This case highlights the extreme and potentially tragic consequences of these practices; in an ideal world, disabled students would be treated with the dignity and respect they deserve, as human beings and equals. For those who don’t communicate verbally, communities would work together to establish communication, whatever that might look like for a given individual.

Hopefully this case will be an incentive to revisit this topic. Critics are pushing for a total ban on these practices paired with requirements for comprehensive disability-competent training for school personnel, led by self-advocates who can encourage people to rethink the way they approach disabled students. Educators, aides, and staff should have training in a variety of deescalation techniques for times when people get agitated or upset, with the goal of heading off a situation where someone could become a danger to themselves and others. This student wasn’t the first to die in circumstances like this, but he could be the last.

Photo credit: Brett Taylor/Getty Images

52 comments

Chad Anderson
Chad A19 days ago

Horrible.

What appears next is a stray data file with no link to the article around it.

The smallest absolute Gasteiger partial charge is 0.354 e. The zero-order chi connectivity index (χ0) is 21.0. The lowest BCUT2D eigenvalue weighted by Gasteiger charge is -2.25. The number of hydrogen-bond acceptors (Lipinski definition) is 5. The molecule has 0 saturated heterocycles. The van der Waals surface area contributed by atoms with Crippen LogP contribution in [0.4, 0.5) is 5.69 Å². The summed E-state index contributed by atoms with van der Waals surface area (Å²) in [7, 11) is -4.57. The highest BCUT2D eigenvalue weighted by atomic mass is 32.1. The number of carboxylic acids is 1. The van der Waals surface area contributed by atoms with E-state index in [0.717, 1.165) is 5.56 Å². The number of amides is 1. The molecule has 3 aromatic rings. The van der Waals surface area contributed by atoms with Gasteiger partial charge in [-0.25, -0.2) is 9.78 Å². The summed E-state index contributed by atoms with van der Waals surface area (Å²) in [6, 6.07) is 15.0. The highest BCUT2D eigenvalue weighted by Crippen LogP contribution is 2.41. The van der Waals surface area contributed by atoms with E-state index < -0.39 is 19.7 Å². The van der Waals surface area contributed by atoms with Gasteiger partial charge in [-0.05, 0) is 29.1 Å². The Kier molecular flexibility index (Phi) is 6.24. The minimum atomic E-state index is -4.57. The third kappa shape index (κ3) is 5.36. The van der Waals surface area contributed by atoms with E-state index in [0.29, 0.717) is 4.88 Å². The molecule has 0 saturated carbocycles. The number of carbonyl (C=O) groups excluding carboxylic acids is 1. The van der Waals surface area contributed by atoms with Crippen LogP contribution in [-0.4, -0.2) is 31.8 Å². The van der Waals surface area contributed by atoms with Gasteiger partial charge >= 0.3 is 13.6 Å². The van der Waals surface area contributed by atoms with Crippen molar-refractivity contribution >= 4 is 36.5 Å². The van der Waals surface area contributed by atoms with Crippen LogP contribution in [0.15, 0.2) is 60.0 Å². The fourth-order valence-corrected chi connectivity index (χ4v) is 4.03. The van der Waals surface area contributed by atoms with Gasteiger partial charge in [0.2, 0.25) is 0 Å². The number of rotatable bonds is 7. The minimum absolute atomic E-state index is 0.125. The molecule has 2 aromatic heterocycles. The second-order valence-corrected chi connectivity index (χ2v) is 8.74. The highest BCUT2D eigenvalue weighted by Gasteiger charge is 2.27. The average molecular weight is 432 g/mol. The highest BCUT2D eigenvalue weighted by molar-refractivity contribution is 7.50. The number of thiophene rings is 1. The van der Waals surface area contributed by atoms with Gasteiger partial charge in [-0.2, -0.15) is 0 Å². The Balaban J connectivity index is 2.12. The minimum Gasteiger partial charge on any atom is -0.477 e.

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Maria P
Maria Pabout a month ago

Thank you for sharing

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danii p
danii pabout a month ago

Thanks for sharing.

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danii p
danii pabout a month ago

Thanks for sharing.

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danii p
danii pabout a month ago

Thanks for sharing.

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silja s
silja sabout a month ago

oh the precious child.

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Rita D
Rita Delfingabout a month ago

As someone who is a trainer and has been for over 25 years of non-violent crisis intervention, restraints have their place and so does seclusion however, any restraints must be trained regularly and then practiced regularly. Restraints are not about punishments, restraints if done properly are to help a person calm until they can be in control of themselves. This is also a last resort when all else fails. That is the same with seclusion, I have worked with Autistic people and sometimes the best thing for them is a quiet space, they can't filter like many of us. Again, it needs to be a plan, it's not a punishment and the person should be communicated with so they learn why it's happening, the idea is to get buy in from the person so they learn why we are doing what we are doing, and to help them learn coping skills so they don't respond physically due to frustration. I find these situations very sad.

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Dot A
Dot Aabout a month ago